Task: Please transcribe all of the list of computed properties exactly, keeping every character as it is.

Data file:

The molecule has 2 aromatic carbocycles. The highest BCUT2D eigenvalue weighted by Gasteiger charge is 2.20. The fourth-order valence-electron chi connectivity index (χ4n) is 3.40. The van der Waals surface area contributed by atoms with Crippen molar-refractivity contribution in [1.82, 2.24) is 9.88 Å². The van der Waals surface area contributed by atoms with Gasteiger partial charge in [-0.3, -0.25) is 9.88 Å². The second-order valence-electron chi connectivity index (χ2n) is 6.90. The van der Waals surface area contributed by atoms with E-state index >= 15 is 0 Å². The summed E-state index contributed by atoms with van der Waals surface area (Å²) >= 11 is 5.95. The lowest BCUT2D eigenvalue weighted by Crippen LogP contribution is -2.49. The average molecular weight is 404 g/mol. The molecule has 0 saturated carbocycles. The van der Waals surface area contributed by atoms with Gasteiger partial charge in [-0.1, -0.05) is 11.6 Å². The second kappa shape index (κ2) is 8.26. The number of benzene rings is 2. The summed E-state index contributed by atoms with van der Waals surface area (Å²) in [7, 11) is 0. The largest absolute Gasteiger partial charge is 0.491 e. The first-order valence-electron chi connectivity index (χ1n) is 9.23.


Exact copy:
The molecule has 2 aromatic carbocycles. The highest BCUT2D eigenvalue weighted by Gasteiger charge is 2.20. The fourth-order valence-electron chi connectivity index (χ4n) is 3.40. The van der Waals surface area contributed by atoms with Crippen molar-refractivity contribution in [1.82, 2.24) is 9.88 Å². The van der Waals surface area contributed by atoms with Gasteiger partial charge in [-0.3, -0.25) is 9.88 Å². The second-order valence-electron chi connectivity index (χ2n) is 6.90. The van der Waals surface area contributed by atoms with E-state index >= 15 is 0 Å². The summed E-state index contributed by atoms with van der Waals surface area (Å²) >= 11 is 5.95. The lowest BCUT2D eigenvalue weighted by Crippen LogP contribution is -2.49. The average molecular weight is 404 g/mol. The molecule has 0 saturated carbocycles. The van der Waals surface area contributed by atoms with Gasteiger partial charge in [-0.1, -0.05) is 11.6 Å². The second kappa shape index (κ2) is 8.26. The number of benzene rings is 2. The summed E-state index contributed by atoms with van der Waals surface area (Å²) in [7, 11) is 0. The largest absolute Gasteiger partial charge is 0.491 e. The first-order valence-electron chi connectivity index (χ1n) is 9.23.